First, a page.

Influenza virus-inspired nanoparticles for mRNA delivery

Researchers at the University of California San Diego have developed a new technique for delivering mRNA. The method involves flu virus-inspired nanoparticles that can escape the endosomes, the acidic vesicles, that envelop and destroy materials that try to enter cells. The nanoparticles contain a protein receptor that enables them to unlock the endosomes and release the mRNA inside the cell. The technology could enable more efficient and effective mRNA therapies.

With the COVID-19 vaccine program, mRNA enjoys a moment in the spotlight as it acts as the powerhouse behind some of the most effective COVID-19 vaccines. This nucleic acid offers some of the capabilities of genetic therapies without many of the complications of its short duration of expression and its direct translation into protein without affecting the rest of the genetic material in a cell.

Previously thought to be too fragile for clinical use, mRNA has been shown to be an effective therapeutic, but getting it into cells is still a challenge. A common hurdle for nanotherapeutic agents is endosomal destruction, in which the therapeutic agent never escapes the endosome that covers it when entering the cell membrane, but is instead destroyed by the acidic environment inside. For such nanotechnologies, the escape of the endosome is a prerequisite for biological activity within the cell.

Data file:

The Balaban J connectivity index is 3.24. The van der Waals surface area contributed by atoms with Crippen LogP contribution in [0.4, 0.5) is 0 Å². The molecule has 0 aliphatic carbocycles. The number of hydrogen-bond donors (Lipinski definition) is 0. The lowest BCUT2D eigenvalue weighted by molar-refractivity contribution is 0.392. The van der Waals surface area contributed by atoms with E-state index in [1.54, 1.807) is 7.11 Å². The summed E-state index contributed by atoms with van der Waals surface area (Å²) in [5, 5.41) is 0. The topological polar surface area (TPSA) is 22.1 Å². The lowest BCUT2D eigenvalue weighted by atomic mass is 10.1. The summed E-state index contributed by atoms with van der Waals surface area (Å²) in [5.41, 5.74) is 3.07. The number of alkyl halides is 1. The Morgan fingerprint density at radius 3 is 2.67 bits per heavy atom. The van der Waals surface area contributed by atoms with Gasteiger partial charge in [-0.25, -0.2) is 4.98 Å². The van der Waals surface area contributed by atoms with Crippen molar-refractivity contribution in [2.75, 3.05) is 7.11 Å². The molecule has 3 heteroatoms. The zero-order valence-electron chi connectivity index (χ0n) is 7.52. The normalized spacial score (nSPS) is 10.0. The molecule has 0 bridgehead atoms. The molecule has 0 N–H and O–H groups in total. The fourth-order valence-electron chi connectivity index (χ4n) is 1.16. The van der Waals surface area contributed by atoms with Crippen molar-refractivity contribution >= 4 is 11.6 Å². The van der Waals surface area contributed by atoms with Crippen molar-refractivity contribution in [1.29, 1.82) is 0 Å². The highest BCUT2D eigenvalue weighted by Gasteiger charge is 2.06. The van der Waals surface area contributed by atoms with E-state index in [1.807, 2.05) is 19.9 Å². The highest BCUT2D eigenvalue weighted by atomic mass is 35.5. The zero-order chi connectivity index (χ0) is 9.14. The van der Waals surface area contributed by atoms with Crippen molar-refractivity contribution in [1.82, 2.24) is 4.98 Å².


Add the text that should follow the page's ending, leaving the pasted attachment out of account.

“Current mRNA delivery methods do not have very effective endosomal escape mechanisms, so the amount of mRNA that is actually released into cells and has an effect is very small,” said Liangfang Zhang, a researcher involved in the study, in a press release. “Most of them are wasted when administered.”

Fortunately, there is a naturally occurring nanoparticle that is very good at endosomal escape and that provided the blueprint for this advanced mRNA transport technology – the influenza virus. Influenza viruses have evolved into highly skilled cells. They have a protein receptor called hemagglutinin on their surface, which enables them to fuse with the endosome and break it open. These researchers used the same protein to maximize endosomal escape of the mRNA.

They cultured genetically engineered cells that express the hemagglutinin protein on their membrane surface, and then broke the membrane into small pieces so that it could act as a nanoparticle carrier for the mRNA payload. Such an improvement in endosomal escape could mean increased effectiveness and fewer side effects for mRNA therapies.

“Achieving efficient endosomal escape would be a tipping point for mRNA vaccines and therapies,” said Zhang. “If you can get more mRNA into the cells, it means you can take a much lower dose of an mRNA vaccine, which could reduce side effects while being as effective.”

Study in Angewandte Chemie International Edition: Virus-mimicking cell membrane-coated nanoparticles for the cytosolic transport of mRNA

Over: University of California San Diego

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